Towards a Fairer Primary

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In "Not So Super Tuesday" [February 18], Mortimer Zuckerman asks, "Is it not worth giving more superdelegates, who possess a closer view of and insights into the leadership skills of the candidates, a larger role in both parties' selection process?"

No, it isn't. The notions that voters are just a nuisance, that primary elections should be rendered meaningless by bought-off insiders, and that citizens are silly sheep needing the "guidance" of career politicians are not only wrong, but deeply offensive to every individual.

Daniel D. Davis

Los Lunas , N .M.  

I tend to agree with "Not So Super Tuesday" in that there ought to be a better way to elect a president. The best qualified persons just can't seem to be chosen, often for lack of enough money. These days too many voters can be swayed by emotional appeals or by the use of scare tactics. Except for leaving out independents and minor party candidates, I think we could perhaps get better choices if we gave more power to superdelegates. While we're at it, let's shorten the campaign period.

Donald W. Kangas

Tucson , A riz.  

I wonder why Zuckerman and so many other commentators on the political scene want a quick resolution to the political campaign. He seems concerned that a long Democratic campaign will divide "... the party along thin lines of gender, education, income, age, and race." My experience in democracy has been that consensus is difficult, and is only achieved after we go through this messy process. While the Republicans seem to have a winner, I am not convinced the party is less divided, or that the country is better served by their quicker process.

Richard D. Brownlee

Toledo , Ohio  

Zuckerman closes "Not So Super Tuesday" with the suggestion that we have more superdelegates in the future. I suggest just the opposite. No superdelegates and no electoral college. There should be no mechanism between the electorate and the candidates in our political system. The voters have made mistakes in the past, but a poor choice has always returned the government to the center. Anything that interferes with the majority vote should be rejected as flawed.

Via e-mail

Zuckerman starts his commentary with "America faces a leadership crisis" and disparages governmental paralysis and yet concludes that these same failed governors and members of congress with "that rare combination of competence and vision" are better qualified than the rest of the electorate to be superdelegates and pick the future leaders. As if only the electorate "lent itself to the distortions of money." This is why we need fresh leadership and a new vision.

Via e-mail

The closing paragraph in "Not So Super Tuesday," suggesting more superdelegates may be a better way of deciding who runs for President, really hit a sore spot. I don't think it's a good idea to have other politicians and party leaders (with their own agendas and quid pro quo expectations) decide who the nominee should be. The voting citizens of the nation should make that decision, and the voters of all 50 states should have their voices heard. We're down to only two candidates on the Democratic side, and one Republican candidate. Who's to say what the outcome would have been if the crop of candidates had not been so severely winnowed by the voters of Iowa, New Hampshire, Florida, and a few other states? In today's "instant communication" world, any candidate can reach a national electorate by TV, Internet, radio, and print media. They don't have to "stump" for votes. Most voters who go to the polls never went to a rally for any of the candidates. They either made their decision based on party loyalty or what they learned through the media.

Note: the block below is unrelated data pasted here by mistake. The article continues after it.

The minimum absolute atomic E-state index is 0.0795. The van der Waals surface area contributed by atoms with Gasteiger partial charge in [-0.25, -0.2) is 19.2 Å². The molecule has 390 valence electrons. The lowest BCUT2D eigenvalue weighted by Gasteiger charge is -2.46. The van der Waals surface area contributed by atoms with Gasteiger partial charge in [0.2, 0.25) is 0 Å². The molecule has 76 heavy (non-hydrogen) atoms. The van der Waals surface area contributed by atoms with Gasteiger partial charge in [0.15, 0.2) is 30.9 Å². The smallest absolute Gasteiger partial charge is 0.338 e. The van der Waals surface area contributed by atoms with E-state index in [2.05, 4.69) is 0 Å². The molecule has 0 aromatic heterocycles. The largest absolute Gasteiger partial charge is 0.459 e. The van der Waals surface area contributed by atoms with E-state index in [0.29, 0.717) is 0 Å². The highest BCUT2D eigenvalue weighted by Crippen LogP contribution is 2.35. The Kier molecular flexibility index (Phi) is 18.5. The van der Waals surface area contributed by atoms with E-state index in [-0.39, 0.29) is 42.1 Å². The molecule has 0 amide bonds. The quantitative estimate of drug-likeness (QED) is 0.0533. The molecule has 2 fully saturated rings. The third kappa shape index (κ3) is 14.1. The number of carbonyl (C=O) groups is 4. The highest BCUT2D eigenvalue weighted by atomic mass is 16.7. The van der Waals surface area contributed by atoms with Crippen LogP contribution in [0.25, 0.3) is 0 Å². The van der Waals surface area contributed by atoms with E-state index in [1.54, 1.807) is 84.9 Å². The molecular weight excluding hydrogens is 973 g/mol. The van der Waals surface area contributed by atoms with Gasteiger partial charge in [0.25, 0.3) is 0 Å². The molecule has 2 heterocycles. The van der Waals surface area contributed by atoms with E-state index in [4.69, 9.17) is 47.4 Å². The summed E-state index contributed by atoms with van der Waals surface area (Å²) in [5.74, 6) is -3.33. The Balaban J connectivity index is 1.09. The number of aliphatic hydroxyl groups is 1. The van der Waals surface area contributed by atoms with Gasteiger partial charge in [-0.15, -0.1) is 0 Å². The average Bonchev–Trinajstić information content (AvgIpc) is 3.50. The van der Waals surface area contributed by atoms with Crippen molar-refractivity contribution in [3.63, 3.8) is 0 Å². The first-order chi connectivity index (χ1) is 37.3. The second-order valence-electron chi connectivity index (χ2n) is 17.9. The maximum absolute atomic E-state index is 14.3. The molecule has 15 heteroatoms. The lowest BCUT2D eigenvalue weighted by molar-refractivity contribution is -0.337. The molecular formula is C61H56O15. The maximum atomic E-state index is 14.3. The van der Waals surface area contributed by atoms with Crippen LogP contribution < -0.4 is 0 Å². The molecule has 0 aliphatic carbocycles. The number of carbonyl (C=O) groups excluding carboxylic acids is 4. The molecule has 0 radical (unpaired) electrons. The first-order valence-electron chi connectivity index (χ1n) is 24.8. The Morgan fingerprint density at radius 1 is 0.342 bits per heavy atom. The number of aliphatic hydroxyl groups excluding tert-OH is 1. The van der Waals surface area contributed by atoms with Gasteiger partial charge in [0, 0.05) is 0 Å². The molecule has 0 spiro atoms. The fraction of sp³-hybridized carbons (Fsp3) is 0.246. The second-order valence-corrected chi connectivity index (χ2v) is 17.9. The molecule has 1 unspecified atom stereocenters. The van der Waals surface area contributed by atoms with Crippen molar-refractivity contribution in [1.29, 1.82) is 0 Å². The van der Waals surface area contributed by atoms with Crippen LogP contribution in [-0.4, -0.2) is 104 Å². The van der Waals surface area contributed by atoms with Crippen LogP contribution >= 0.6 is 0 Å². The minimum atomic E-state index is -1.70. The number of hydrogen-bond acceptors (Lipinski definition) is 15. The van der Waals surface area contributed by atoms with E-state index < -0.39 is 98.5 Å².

John R. Higdon

Boston , Ky .  

"Not So Super Tuesday" diplomatically refers to our primary election system as "eccentric." A more accurate depiction would classify it as grossly inequitable and loony. Small, unrepresentative states are given undue influence and the winners in those states have the ability to rally support based upon these skewed tallies; voters in caucus states are widely disenfranchised; and delegate counts vary by state and by party, and the means to calculate where each candidate stands in delegate count is so complex and convoluted as to cause even major media outlets to be unable to readily determine candidate totals. Why in heaven's name do we not have one solitary primary day, in which the residents in all fifty states and territories vote, placing candidates and voters on a level playing field? Given the current nightmarish hodgepodge, it is no wonder that increasing numbers of Americans are apathetic, if not hostile to their government.

Oren M. Spiegler

Upper Saint Clair , P a.